The dilemma is troublesome, if not acute. America offered a reward of $10 million for information leading to the arrest of Hafiz Mohammad Saeed, leader of the Lashkar-e-Taiba, alias Jamaat ud Dawa. So far the only person who has stepped out to claim the reward is Saeed himself. If all Washington wants to know are his whereabouts, he is quite happy to pass on his daily itinerary to any designated individual or agency. The goalposts shifted a bit. Washington has clarified that it will only pay for material that can convict Hafiz Saeed.
Step forward, P. Chidambaram, Home Minister of India. Chidambaram has long insisted that he has provided Pakistan with enough documentary evidence to indict Saeed. He argues that it is Islamabad's unwillingness to pursue the case, and dread of consequences, that keeps Saeed a free man, able and willing to deliver a thousand sermons, whether from the street, mosque or television. This week in Bangalore India's Foreign Minister S.M. Krishna asserted once again that the evidence in these documents was irrefutable. Why doesn't Chidambaram send this file to Washington, claim the reward on behalf of the Indian police and sit back and see what happens?
Hafiz Mohammad Saeed has been wanted by American agencies at least since 2008. In 2010 he was included in the American sanctions group. The reward takes the search for Saeed to its next logical rung; and there are not many rungs left on this ladder.
China, Pakistan's all-weather friend, raised the blame game in what will surely be known as "bounty week" when on Friday, 6 April, a formal foreign office statement blamed "a country in South Asia" for providing sanctuary to six Muslim Uighurs, leaders of the East Turkistan Islamic Movement, who "not only threaten China's national security but also the peace and security of relevant countries and the region". Xinhua, the state news agency, piled in by calling them "the most direct and real safety threat that China faces". Strong words, but no prize, I am afraid. Washington needs hard evidence in exchange for hard cash. Names. Addresses. Mobile numbers. Name of country, please. South Asia is too large. Are they in Nepal, Bhutan, Bangladesh, Sri Lanka, Maldives, India or perhaps even Pakistan? Circumspect sentences won't do. So the bounty is still available to Delhi.
Perhaps Washington should have been just a little more forthcoming when it posted its rewards programme for terrorists in international space. America has not put Saeed among the five men on the ten-million list because Delhi sent its version of how Lashkar-e-Taiba organised the Mumbai outrage in 2008. It did so because one of Saeed's operatives, the Pak-American David Headley, confessed details of Lashkar links to both Al Qaeda and ISI, the Pakistan Army's premier intelligence network: Headley was arrested at Chicago airport by FBI in 2009. Headley's contact with Al Qaeda was Muhammad Ilyas Kashmiri, and he revealed that he had been financed by ISI to do reconnaissance work in India for the Mumbai operation. All this and much more has been revealed by some courageous Pakistani journalism, notably by Syed Saleem Shahzad, who was murdered shortly after his book Inside Al Qaeda and the Taliban came out. Admiral Mike Mullen, then chairman of US Joint Chiefs of Staff, said that he had been killed to prevent further revelations. America has learnt specifics from the trove of papers it picked up from Osama bin Laden's hideout, in the immediate neighbourhood of the military academy at Abbottabad, which confirmed links between Al Qaeda and Saeed.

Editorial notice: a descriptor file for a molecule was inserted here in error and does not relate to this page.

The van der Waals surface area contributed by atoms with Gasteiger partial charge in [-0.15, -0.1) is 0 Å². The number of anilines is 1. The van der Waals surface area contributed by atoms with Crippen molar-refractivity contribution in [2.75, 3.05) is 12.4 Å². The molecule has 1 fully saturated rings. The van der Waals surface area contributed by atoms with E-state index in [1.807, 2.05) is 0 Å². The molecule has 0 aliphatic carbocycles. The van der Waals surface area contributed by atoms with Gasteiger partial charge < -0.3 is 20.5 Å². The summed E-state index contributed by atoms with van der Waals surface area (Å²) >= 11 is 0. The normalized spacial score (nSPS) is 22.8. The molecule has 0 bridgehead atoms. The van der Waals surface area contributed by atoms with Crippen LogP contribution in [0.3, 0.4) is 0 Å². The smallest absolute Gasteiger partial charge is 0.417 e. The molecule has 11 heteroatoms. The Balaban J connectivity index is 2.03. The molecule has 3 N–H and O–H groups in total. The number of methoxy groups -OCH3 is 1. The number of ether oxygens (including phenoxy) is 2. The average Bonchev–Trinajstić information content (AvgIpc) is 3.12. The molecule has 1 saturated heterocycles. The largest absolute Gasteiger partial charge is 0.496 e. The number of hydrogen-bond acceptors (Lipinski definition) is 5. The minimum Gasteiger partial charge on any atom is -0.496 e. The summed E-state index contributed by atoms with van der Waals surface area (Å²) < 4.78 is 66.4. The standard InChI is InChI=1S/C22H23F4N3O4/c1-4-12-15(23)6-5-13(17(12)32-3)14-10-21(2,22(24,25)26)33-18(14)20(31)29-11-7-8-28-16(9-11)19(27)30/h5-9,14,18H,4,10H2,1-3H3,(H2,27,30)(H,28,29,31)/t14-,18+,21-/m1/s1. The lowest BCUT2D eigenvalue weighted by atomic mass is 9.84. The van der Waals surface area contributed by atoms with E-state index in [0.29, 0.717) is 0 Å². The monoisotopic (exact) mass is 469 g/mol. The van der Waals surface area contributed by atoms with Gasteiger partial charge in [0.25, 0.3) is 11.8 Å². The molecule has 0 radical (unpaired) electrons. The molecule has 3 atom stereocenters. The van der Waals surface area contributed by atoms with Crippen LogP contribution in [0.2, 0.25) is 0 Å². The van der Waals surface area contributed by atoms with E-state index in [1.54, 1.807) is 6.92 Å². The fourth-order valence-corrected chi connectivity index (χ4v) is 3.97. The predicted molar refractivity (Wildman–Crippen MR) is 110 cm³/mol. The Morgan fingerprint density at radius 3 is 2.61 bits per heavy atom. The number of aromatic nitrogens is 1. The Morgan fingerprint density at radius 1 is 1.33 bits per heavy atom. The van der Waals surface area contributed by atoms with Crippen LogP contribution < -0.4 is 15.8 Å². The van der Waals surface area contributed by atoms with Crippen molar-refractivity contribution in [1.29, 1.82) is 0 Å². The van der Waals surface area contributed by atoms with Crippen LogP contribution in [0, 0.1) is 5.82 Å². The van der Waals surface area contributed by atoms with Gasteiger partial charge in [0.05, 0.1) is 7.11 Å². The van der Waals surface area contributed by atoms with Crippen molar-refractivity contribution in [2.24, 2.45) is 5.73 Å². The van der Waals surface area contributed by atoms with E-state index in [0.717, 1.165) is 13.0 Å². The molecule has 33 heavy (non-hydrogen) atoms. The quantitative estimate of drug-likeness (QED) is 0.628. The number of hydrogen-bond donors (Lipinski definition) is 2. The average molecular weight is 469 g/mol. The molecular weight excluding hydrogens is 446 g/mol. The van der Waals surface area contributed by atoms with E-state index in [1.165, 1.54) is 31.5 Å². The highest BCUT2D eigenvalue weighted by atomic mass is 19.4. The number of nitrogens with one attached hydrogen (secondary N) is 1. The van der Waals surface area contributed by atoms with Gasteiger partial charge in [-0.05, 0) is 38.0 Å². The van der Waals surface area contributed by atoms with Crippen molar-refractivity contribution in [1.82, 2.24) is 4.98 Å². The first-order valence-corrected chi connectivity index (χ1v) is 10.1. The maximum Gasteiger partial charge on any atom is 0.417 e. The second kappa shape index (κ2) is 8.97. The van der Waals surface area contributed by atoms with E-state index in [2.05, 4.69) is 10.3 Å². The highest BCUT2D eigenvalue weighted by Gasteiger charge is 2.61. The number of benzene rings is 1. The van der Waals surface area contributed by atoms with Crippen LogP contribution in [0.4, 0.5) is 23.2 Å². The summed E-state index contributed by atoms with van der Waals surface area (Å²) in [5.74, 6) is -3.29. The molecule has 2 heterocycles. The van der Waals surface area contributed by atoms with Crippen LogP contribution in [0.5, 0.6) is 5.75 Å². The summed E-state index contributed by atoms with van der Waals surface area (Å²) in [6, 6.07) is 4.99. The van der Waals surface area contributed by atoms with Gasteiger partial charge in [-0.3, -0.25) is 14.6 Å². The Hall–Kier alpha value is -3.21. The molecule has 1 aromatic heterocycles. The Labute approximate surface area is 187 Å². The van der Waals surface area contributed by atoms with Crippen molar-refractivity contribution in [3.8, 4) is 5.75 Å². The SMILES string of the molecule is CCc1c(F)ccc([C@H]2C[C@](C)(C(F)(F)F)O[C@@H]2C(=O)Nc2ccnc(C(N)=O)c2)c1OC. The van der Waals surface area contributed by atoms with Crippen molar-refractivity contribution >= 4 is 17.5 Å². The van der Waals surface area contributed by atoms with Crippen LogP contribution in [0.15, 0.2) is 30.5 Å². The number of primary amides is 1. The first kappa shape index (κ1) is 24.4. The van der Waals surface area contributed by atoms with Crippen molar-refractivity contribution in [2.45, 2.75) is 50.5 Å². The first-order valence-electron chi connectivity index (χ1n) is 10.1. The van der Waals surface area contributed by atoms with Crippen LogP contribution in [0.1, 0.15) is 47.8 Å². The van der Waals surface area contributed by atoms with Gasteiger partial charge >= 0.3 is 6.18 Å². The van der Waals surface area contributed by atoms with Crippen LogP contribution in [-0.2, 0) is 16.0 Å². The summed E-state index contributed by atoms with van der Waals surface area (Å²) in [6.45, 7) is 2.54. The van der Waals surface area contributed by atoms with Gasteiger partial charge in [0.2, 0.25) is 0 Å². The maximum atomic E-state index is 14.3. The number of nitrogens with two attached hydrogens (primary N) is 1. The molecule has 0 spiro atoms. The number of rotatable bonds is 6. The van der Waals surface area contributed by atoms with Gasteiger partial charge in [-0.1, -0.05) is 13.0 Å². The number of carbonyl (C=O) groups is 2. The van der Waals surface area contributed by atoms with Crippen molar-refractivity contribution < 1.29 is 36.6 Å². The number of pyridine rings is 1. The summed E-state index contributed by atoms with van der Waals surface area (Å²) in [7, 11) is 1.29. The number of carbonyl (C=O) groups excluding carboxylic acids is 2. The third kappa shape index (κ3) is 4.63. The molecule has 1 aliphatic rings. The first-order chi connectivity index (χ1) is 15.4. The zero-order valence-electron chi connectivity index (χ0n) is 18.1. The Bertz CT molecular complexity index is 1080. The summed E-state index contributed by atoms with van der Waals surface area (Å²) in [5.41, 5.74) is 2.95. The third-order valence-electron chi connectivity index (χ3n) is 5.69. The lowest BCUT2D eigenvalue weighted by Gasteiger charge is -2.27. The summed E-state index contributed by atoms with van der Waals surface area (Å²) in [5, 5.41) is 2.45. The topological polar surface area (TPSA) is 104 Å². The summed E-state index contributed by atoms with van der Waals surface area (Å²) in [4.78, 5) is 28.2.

Saeed has been wanted by American agencies at least since 2008. In 2010 he was included in the American sanctions group. The reward takes the search for Saeed to its next logical rung; and there are not many rungs left on this ladder.
The situation therefore is this: we have the money, crisp and waiting in the American treasury. We have the object of attention, visible in plain sight, travelling frequently within Pakistan. We have documents available, both in Langley, CIA headquarters, and in one of the spacious, high-ceiling rooms of the magnificent Lutyens' building in Delhi called North Block. Is something missing? Could that be the will to take the next step? In the privacy of desk work the dots have been joined over the last three years, and a pattern is evident.
India has tried to answer the crucial question: what next? It has sought the cooperation of Islamabad, and been frustrated by delay. The Indian government has indicated, at every opportunity, that it understands the inability of Islamabad to do more, since the facts could do severe damage to Pakistan's institutions. That is why it has not made India-Pakistan relations hostage to progress on cooperation in terrorism, even though Mumbai has left a scar on India's psyche that will not disappear. This is why Asif Zardari will have lunch with Dr Manmohan Singh in Delhi on 8 April even though he will bring nothing to the table on Pak-origin terrorism against India. But Washington does not have a President called Manmohan Singh. It plays by different rules. It can be elastic, as in its relations with ISI. But such elasticity snaps. Its decision on Saeed is proof that this elastic band has broken.
That elastic was holding up its relations with Pakistan. That equation has loosened just a little more.